Cocaine Dependence and Tolerance
Dependence develops over time as the brain grows accustomed to the presence of cocaine and becomes less able to function correctly without it. Thus, when the user tries to quit, withdrawal symptoms ensue as the body attempts to regain equilibrium. When tolerance develops, the user needs ever-increasing amounts of cocaine to achieve the desired drug experience because the body is building up a resistance to its effects.
Addiction occurs when a person feels a strong compulsion to continue using, even in the face of personal, professional, legal, or financial troubles caused by substance use. Cocaine addiction is often marked by risk-taking and impulsivity, neglect of responsibilities, and strained relationships as a result of increased drug use.
The risk of addiction increases when the individual abuses cocaine to self-medicate an underlying mental or physical health concern. For example, someone suffering from untreated depression may use cocaine as a means to combat negative feelings. Nevertheless, this approach to self-medication never works in the long run and usually leaves the individual worse off.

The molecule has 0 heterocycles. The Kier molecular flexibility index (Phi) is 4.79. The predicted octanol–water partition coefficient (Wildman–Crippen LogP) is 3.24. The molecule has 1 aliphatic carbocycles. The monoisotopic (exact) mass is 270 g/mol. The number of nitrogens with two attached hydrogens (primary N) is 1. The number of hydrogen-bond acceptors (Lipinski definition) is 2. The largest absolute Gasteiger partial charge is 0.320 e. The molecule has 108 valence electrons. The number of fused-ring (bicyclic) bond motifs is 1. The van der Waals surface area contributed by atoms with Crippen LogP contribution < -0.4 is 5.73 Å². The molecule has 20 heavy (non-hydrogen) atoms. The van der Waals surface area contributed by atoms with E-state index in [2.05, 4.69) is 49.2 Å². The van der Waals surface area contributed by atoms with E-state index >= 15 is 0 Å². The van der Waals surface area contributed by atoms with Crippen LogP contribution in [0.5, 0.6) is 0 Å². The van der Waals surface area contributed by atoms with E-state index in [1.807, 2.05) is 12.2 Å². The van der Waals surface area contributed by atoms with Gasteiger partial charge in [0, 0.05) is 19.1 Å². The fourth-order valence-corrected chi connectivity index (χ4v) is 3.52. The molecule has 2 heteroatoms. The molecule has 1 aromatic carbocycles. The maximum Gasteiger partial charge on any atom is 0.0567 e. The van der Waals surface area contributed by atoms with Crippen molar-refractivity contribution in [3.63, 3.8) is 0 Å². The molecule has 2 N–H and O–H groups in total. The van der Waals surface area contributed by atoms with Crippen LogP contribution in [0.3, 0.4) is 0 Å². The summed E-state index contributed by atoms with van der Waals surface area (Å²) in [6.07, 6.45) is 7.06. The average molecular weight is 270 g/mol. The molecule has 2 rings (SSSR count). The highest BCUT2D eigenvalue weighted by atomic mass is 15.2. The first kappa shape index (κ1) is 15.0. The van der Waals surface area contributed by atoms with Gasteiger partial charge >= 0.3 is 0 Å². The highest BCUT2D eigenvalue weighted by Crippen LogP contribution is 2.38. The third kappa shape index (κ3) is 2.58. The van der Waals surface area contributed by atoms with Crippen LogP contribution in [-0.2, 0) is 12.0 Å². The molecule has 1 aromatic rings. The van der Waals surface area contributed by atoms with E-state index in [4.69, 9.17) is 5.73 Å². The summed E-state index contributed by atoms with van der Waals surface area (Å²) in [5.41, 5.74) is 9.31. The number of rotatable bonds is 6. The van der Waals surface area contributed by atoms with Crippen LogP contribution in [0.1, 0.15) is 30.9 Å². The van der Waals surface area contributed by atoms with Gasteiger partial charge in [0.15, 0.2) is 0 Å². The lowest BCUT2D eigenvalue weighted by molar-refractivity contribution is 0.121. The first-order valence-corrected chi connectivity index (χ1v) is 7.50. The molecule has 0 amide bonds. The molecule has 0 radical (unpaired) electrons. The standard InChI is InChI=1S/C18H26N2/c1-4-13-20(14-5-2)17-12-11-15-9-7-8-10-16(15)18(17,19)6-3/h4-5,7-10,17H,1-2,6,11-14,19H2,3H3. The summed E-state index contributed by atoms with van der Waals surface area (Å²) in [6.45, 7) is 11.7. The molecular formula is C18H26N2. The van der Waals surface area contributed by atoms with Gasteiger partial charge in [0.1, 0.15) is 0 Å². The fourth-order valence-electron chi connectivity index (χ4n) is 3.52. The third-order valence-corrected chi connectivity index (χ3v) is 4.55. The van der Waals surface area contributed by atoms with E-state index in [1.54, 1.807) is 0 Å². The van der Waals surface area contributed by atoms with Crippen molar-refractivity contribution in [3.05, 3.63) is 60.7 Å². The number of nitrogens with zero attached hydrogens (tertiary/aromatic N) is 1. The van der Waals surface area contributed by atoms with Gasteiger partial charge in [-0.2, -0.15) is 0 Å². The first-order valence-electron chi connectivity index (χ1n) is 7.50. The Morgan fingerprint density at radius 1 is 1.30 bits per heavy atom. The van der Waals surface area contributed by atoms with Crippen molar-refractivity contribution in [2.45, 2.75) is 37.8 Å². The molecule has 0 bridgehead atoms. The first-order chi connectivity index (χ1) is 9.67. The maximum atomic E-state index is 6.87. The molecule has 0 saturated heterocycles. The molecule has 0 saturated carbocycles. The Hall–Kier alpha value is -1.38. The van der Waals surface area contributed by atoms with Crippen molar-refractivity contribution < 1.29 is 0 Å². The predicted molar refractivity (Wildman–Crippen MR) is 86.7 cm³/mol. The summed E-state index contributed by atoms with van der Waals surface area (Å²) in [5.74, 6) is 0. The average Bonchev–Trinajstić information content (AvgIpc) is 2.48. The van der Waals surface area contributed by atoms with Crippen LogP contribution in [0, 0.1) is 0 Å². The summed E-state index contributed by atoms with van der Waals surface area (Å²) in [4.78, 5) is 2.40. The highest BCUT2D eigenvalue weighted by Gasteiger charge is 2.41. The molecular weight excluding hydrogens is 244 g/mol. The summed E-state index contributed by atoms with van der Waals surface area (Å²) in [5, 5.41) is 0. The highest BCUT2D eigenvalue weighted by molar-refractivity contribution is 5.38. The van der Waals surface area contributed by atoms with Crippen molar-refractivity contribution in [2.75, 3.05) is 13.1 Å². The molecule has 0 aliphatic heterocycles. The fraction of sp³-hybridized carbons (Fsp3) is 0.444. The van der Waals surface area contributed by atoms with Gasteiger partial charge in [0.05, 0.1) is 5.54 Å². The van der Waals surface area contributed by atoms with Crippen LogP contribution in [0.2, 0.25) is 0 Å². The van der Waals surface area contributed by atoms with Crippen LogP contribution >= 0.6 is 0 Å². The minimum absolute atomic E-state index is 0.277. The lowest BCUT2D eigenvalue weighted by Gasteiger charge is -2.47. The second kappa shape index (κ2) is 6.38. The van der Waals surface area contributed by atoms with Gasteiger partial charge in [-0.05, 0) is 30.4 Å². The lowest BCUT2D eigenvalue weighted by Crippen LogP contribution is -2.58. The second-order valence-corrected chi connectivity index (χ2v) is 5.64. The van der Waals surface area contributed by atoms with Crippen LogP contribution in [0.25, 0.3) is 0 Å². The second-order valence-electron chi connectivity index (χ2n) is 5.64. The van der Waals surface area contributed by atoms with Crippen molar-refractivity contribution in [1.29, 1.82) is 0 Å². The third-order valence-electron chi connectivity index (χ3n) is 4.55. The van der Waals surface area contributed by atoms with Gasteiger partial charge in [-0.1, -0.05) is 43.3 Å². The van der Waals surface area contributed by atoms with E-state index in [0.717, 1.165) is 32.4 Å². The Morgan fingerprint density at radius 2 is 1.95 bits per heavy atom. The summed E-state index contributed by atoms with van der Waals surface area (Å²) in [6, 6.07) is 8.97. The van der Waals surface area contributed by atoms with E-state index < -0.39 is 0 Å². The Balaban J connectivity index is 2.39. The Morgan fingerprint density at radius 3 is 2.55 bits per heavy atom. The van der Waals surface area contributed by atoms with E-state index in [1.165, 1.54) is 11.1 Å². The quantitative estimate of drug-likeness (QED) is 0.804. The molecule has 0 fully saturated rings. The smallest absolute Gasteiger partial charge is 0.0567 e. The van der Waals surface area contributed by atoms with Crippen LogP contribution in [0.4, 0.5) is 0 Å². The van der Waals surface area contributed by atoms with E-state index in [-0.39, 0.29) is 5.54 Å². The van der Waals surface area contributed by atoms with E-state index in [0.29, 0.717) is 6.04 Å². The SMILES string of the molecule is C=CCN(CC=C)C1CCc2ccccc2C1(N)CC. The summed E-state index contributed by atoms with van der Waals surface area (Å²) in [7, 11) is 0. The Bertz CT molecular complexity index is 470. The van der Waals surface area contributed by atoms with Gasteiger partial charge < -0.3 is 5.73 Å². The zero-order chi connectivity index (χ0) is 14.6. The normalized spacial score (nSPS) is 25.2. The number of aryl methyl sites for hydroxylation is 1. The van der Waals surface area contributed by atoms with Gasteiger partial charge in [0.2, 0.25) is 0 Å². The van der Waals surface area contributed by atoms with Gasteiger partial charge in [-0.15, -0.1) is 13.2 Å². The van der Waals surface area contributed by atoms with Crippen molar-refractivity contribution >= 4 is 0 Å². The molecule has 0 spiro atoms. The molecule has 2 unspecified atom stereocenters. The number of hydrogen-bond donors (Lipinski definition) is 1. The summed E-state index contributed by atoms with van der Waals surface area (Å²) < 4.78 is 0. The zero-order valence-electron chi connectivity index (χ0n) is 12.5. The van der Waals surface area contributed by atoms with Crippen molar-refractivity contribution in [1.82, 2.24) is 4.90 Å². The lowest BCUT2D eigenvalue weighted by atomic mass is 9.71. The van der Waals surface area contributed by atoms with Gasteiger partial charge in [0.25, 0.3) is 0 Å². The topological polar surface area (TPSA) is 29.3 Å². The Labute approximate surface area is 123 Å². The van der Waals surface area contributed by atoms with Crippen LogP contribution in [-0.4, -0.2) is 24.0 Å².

When a user becomes dependent on cocaine, the body will have a strong, adverse reaction when the drug is not received. The most common effect of cocaine withdrawal is a “crash” or “come down.”
A cocaine crash usually includes symptoms such as the following:
- Feelings of depression
- Restlessness and anxiety
- Increased hunger
- Increased paranoia and distrust of others
- Strong desire to continue or restart using the substance
The crash can persist for hours to days depending on the frequency, amount, and duration of previous cocaine use.
Treatment for Cocaine Addiction
The cravings that characterize withdrawal can be severe, but can also be treated with medical care and support. Treatment can take place on an inpatient or outpatient basis. Inpatient programs employ medical and mental health providers who specialize in addiction to supervise residents 24/7 long-term in a secure environment.
Outpatient-based treatment permits the patient to remain at home or a sober living facility and continue daily routines while attending treatment regularly. Both formats include evidence-based approaches such as psychotherapy, psychoeducation, individual and family counseling, and group support.
Our center employs caring addiction professionals who provide our clients with the tools they need to succeed at recovery. We can help you reclaim your life, restore your sanity, and begin to experience the life you deserve. Contact us today to find out how!